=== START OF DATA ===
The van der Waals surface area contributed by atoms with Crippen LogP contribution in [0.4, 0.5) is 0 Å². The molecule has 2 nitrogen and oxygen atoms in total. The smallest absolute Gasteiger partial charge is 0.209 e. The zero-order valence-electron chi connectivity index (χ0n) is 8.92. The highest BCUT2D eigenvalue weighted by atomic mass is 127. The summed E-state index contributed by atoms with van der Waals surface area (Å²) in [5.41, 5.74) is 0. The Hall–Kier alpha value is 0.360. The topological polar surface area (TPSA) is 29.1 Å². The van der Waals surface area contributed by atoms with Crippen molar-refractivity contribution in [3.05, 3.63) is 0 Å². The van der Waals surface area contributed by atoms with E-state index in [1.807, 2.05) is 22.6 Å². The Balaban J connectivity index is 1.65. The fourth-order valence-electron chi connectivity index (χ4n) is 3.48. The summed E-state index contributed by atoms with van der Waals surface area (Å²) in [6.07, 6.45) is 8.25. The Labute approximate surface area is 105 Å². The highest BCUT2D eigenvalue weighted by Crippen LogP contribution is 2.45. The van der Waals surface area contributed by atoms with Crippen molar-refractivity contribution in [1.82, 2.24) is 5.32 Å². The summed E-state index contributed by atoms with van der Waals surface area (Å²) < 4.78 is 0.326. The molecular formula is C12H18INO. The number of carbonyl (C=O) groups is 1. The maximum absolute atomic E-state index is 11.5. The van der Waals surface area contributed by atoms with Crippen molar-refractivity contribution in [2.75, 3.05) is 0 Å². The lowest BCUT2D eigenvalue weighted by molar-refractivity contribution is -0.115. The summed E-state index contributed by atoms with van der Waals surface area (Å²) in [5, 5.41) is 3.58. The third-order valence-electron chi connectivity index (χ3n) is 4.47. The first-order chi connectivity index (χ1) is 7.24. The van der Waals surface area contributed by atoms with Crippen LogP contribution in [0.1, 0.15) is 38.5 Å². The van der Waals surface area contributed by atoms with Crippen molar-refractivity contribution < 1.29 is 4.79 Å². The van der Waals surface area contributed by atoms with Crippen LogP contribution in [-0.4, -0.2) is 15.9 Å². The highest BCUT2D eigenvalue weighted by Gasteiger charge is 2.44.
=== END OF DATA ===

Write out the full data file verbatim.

The van der Waals surface area contributed by atoms with Crippen LogP contribution in [0.4, 0.5) is 0 Å². The molecule has 2 nitrogen and oxygen atoms in total. The smallest absolute Gasteiger partial charge is 0.209 e. The zero-order valence-electron chi connectivity index (χ0n) is 8.92. The highest BCUT2D eigenvalue weighted by atomic mass is 127. The summed E-state index contributed by atoms with van der Waals surface area (Å²) in [5.41, 5.74) is 0. The Hall–Kier alpha value is 0.360. The topological polar surface area (TPSA) is 29.1 Å². The van der Waals surface area contributed by atoms with Crippen molar-refractivity contribution in [3.05, 3.63) is 0 Å². The van der Waals surface area contributed by atoms with E-state index in [1.807, 2.05) is 22.6 Å². The Balaban J connectivity index is 1.65. The fourth-order valence-electron chi connectivity index (χ4n) is 3.48. The summed E-state index contributed by atoms with van der Waals surface area (Å²) in [6.07, 6.45) is 8.25. The Labute approximate surface area is 105 Å². The highest BCUT2D eigenvalue weighted by Crippen LogP contribution is 2.45. The van der Waals surface area contributed by atoms with Crippen molar-refractivity contribution in [1.82, 2.24) is 5.32 Å². The summed E-state index contributed by atoms with van der Waals surface area (Å²) < 4.78 is 0.326. The molecular formula is C12H18INO. The number of carbonyl (C=O) groups is 1. The maximum absolute atomic E-state index is 11.5. The van der Waals surface area contributed by atoms with Crippen molar-refractivity contribution in [2.75, 3.05) is 0 Å². The lowest BCUT2D eigenvalue weighted by molar-refractivity contribution is -0.115. The summed E-state index contributed by atoms with van der Waals surface area (Å²) in [5, 5.41) is 3.58. The third-order valence-electron chi connectivity index (χ3n) is 4.47. The first-order chi connectivity index (χ1) is 7.24. The van der Waals surface area contributed by atoms with Crippen LogP contribution in [0.1, 0.15) is 38.5 Å². The van der Waals surface area contributed by atoms with Crippen molar-refractivity contribution < 1.29 is 4.79 Å². The van der Waals surface area contributed by atoms with Crippen LogP contribution in [-0.4, -0.2) is 15.9 Å². The highest BCUT2D eigenvalue weighted by Gasteiger charge is 2.44.